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    Both the indices, Sensex and Nifty made a new high for 2009 on the eve of Christmas, rekindling the festive spirit.

    Bulls were in a mood of rejoice as Christmas took Nifty to a new high of 5,197.90.

    The year ends with more than a spark of hope, and next year seems to be a stable and profitable one.

    However, we believe that markets would continue to be volatile and hence it is important to manage risk in the coming year too.


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    For the forthcoming week, markets may remain volatile as traders will roll their positions in the derivative segment from December 2009 series to January 2010 series ahead of the expiry of the near month December 2009 contracts on Thursday, 31 December 2009.

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    On the flip side higher advance tax figures by India Inc which suggests better Q3 December 2009 results, may support the market.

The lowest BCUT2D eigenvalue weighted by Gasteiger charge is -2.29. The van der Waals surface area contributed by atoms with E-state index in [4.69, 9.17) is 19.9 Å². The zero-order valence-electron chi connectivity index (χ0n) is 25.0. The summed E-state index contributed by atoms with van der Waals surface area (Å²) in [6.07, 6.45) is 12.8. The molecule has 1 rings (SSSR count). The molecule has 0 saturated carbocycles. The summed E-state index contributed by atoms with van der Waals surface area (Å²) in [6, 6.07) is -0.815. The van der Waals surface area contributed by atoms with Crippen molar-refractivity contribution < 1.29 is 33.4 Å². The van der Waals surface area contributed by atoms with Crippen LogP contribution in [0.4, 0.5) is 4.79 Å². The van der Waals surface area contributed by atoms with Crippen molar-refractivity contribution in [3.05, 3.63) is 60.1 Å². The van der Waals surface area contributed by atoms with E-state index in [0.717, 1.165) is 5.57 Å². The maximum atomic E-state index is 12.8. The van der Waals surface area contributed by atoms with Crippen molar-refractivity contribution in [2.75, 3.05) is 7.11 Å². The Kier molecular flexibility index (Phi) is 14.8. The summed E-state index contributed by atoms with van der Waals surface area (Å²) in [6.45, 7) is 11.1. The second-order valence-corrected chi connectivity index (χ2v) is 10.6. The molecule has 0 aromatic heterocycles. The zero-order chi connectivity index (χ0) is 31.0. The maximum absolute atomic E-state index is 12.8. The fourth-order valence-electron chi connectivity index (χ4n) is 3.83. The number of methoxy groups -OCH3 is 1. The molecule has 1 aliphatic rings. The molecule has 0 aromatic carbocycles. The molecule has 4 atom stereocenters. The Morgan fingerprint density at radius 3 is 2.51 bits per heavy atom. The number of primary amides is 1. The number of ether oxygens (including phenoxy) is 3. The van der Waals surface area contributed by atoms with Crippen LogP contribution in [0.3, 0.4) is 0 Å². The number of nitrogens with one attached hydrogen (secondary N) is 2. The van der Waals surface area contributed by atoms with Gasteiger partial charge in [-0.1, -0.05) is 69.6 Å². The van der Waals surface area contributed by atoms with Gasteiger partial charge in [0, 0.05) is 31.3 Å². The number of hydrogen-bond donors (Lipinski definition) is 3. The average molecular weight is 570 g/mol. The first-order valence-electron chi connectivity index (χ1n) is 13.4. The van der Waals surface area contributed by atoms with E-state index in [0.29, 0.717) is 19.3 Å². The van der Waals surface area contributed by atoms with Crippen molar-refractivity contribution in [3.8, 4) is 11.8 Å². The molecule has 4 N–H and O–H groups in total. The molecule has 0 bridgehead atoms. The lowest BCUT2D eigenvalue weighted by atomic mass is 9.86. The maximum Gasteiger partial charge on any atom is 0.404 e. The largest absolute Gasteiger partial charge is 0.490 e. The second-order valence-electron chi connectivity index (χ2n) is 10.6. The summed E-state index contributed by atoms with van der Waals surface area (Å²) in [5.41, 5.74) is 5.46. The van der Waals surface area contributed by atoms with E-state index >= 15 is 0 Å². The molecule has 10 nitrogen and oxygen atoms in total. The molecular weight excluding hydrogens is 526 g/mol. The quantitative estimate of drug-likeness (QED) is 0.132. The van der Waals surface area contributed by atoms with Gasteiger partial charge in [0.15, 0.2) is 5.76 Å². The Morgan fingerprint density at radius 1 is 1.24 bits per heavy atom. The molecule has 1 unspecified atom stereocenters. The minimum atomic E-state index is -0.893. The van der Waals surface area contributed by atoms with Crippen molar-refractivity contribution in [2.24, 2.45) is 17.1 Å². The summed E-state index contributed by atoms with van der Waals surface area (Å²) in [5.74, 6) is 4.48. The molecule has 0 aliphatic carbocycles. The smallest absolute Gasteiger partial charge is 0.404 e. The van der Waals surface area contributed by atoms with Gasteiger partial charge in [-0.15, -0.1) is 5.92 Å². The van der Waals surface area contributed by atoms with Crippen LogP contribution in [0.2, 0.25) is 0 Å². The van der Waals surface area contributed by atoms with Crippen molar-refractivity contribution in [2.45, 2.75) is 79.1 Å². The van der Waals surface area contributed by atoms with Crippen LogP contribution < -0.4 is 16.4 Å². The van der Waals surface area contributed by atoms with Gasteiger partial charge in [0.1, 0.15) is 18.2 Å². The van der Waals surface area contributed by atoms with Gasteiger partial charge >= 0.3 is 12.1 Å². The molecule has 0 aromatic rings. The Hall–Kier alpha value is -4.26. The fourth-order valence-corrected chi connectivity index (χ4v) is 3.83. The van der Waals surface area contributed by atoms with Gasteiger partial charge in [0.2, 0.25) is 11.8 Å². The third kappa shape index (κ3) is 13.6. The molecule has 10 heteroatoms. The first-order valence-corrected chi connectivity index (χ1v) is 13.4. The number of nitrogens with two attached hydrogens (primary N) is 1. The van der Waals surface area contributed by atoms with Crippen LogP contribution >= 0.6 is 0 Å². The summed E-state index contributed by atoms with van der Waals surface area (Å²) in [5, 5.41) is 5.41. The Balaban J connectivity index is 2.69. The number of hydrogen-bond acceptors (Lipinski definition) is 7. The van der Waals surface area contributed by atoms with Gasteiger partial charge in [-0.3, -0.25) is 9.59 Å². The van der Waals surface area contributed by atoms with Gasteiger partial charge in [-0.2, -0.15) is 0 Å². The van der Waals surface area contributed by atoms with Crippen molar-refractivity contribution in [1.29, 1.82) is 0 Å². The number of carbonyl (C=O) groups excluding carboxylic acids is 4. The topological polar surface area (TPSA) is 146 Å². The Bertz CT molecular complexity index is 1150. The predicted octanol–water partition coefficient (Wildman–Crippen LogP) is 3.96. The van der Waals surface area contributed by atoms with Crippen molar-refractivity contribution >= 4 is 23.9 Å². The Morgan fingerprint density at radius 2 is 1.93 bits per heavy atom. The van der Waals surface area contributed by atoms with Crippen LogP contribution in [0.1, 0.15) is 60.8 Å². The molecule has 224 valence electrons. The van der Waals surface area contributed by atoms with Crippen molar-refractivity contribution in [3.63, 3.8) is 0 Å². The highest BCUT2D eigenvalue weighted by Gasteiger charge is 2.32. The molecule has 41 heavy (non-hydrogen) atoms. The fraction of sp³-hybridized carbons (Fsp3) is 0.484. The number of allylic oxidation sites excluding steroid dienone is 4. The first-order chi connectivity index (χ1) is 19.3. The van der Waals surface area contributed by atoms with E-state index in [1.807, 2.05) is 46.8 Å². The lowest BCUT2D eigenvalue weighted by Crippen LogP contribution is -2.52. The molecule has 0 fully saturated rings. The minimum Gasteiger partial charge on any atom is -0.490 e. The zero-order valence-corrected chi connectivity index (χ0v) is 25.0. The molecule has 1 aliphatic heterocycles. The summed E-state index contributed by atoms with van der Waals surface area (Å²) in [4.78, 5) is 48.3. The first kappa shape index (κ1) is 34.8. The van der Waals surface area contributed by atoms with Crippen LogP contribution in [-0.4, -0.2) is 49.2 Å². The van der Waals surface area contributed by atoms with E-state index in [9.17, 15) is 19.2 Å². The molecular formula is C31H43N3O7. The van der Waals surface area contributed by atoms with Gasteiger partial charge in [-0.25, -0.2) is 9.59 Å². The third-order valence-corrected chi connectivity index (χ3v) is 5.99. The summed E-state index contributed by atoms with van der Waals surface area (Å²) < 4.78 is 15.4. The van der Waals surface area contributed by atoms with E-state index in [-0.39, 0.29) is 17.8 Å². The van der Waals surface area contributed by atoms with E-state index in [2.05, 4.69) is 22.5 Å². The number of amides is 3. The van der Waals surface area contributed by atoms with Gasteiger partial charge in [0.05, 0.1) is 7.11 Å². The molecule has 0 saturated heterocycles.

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    Corporate advance tax payments for the quarter were up 44% to Rs 48,300 crore against a 3.7% decline in April-June quarter and a 14.7% increase in July-September quarter.

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    The global developments also need to be seen for any further directions.

    Furthermore, food price index data for the year to 19 December 2009 will be closely watched which is going to release on Thursday, 31 December 2009.

    The high food price inflation is a major worry for the policymakers as they contemplate a right approach to tame hike in inflation which seems to be more of a supply side issue.